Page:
The goal is to look age-appropriate yet current. Invest in a new suit, a slimmer fitted dress shirt, or a new pair of shoes. If you wear glasses, prioritize getting those updated first. Nothing ages someone more than an out-of-date pair of eyeglasses.
Tip 4: Update your Email Address
If you’re still using an old AOL or Hotmail account, you need to sign up for a newer email service. Get a Gmail or Outlook account to show you’re keeping up with the times.
It probably won’t win you a job, but it definitely won’t raise any red flags during the screening process either.
Also, check out Zoho and iCloud Mail, these are newer email services that’ll show you’re a little more tech-forward.
Tip 5: Modernize Your Resume
First, be sure to keep your resume to two pages max. Even if you’ve had a long and successful career, don’t bother listing every job you’ve held.
A good rule-of-thumb is to go back 10 to 15 years in your work history. This will also help disguise your age a bit should you be unfairly categorized. You can leave off the year you graduated from school, as well.
Be sure to include your LinkedIn profile URL and newly updated email address. If you have a landline, it’s best to leave it off and just use your cellphone.
These are minor details that will show a hiring manager you’re up to date.
Tip 6: Use Experience to Your Advantage
A major advantage you probably have over younger applicants is your experience, make sure you point that out and show how your expertise will help the company.
Don’t just tout your past though. Talk about the future and how you can mentor and groom the next generation of leaders in the company.
Tip 7: Show Adaptability
There’s a notion that older workers are typically going to be set in their ways. This is a common hurdle the over-50 job seeker must face. To fight this stereotype, you need to show that you’re adaptable to change.
When you speak to hiring managers, talk about situations where you adapted to change and the positive outcomes from doing so. Another way to show your flexibility is your willingness to take on temporary, part-time, or project-based work.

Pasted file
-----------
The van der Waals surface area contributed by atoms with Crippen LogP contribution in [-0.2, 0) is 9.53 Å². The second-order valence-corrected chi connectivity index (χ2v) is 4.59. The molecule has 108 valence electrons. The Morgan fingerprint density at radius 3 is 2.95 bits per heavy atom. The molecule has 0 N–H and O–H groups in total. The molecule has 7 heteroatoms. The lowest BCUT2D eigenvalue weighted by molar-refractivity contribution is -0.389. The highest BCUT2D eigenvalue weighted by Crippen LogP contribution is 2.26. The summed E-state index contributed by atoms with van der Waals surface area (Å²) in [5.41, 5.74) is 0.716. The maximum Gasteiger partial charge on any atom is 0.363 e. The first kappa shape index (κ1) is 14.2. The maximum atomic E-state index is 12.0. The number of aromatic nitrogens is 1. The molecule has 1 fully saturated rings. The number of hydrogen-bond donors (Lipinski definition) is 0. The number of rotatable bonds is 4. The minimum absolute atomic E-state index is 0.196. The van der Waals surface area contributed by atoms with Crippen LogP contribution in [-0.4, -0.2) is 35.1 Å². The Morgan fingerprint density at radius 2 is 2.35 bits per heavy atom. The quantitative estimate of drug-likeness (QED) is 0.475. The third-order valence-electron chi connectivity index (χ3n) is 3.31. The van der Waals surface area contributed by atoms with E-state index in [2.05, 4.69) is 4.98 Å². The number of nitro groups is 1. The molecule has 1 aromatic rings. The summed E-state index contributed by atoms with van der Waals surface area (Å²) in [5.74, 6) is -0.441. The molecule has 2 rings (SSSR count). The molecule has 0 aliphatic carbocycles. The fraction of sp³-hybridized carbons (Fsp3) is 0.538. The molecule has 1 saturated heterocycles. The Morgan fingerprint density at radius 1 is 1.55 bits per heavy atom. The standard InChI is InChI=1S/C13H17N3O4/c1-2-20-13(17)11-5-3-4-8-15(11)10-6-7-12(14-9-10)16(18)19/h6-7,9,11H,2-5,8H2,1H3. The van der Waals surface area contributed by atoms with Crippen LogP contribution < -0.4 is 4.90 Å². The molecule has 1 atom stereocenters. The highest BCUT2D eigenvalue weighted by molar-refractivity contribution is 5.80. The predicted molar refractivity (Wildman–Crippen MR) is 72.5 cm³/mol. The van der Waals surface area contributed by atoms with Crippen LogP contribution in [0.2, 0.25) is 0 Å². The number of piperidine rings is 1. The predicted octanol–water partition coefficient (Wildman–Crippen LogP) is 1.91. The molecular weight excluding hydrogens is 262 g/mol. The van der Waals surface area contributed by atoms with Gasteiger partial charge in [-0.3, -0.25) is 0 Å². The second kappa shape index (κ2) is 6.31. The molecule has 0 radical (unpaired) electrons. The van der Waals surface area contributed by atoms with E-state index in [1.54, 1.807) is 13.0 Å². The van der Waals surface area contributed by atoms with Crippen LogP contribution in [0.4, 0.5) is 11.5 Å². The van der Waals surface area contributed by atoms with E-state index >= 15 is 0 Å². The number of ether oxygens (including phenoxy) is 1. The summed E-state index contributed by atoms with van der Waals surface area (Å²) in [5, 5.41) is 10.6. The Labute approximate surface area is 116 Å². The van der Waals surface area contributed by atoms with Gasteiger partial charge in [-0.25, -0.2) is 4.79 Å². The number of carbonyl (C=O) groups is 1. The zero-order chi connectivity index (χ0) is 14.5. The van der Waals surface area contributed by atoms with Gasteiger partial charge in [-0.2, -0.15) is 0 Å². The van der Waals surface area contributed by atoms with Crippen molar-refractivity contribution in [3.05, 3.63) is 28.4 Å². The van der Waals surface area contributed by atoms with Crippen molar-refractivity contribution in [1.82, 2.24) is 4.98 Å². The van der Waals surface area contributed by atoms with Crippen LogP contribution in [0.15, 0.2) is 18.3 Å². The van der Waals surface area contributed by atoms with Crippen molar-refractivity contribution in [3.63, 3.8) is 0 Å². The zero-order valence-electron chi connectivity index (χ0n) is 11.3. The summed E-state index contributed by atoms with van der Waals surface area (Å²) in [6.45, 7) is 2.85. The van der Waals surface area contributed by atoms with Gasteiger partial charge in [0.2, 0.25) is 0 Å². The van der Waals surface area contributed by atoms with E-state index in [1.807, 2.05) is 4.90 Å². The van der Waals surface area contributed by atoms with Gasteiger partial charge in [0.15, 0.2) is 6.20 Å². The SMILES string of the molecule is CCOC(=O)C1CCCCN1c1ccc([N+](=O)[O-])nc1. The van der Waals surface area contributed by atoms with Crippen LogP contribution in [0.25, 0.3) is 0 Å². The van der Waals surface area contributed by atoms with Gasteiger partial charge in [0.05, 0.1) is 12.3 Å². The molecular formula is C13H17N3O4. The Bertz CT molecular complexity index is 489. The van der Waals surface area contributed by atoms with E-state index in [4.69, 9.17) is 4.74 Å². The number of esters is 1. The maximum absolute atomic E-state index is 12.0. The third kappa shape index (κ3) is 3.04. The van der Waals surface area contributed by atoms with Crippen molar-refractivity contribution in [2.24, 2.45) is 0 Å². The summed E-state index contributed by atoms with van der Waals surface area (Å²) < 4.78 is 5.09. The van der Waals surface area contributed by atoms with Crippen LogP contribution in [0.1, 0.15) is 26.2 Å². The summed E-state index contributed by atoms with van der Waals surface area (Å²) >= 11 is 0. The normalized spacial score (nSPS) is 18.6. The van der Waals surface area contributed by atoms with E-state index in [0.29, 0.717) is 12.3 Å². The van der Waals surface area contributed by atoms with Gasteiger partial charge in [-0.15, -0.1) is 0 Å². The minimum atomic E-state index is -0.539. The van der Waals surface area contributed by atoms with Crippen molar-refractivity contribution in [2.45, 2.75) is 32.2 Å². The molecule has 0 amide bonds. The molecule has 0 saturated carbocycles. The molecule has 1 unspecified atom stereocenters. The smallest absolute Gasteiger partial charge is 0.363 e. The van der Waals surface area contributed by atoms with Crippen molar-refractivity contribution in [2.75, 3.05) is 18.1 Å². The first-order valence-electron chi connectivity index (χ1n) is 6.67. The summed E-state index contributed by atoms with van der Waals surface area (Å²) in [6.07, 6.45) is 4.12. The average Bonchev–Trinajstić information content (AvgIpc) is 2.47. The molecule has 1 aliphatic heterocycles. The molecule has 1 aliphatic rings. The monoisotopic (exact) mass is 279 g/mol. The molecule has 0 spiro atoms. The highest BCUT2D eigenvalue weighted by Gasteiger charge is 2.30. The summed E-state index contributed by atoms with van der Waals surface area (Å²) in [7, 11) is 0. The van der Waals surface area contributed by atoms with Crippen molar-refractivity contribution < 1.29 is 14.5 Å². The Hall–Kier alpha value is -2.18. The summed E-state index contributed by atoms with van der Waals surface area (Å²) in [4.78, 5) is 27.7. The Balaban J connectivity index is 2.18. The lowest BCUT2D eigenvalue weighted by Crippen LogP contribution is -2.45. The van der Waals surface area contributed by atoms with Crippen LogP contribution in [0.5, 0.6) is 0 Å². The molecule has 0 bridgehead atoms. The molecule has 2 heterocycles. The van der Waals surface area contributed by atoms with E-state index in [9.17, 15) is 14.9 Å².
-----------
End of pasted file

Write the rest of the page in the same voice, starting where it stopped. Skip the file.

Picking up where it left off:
Employers understand that young job seekers want full-time jobs with benefits and security for their families. Older workers can fill the void especially for jobs that are seasonal or temporary by nature.
Tip 8: Keep up on Trends in Your Field
An easy way to impress hiring managers is to show that you’ve been keeping up in your field. To do this you can simply read industry newsletters, books, or watch videos online.
There are plenty of online courses you can take for further career development. Udemy, Lynda, and Coursera are all good places to start looking.
Tip 9: Highlight Your Tech Skills
You can’t get around it. In today’s workplace, you need to have a solid understanding of the technology used in your field. Find ways to weave the tech skills you have and are learning into the recruitment process.
For instance: instead of just saying you’re proficient in Excel, give a quick example of how you used Excel to filter large sets of data using pivot tables.
Tip 10: Show You’re High Energy
You want to give the impression that you’re ready to hit the ground running and not simply winding down for retirement. Terms like energetic, fast-paced, and looking for a new challenge are easy ways to liven up your resume.
No doubt, finding work as you get older becomes more challenging.
But that certainly doesn’t mean that you have less to offer than younger candidates. You just have to exert a little more effort to show that in your resume and during the interview process.
Stick to the basics and follow these 10 tips, it’ll help improve your odds of landing a job, or two.
To a richer life,
— Nilus Mattive
Editor, The Rich Life Roadmap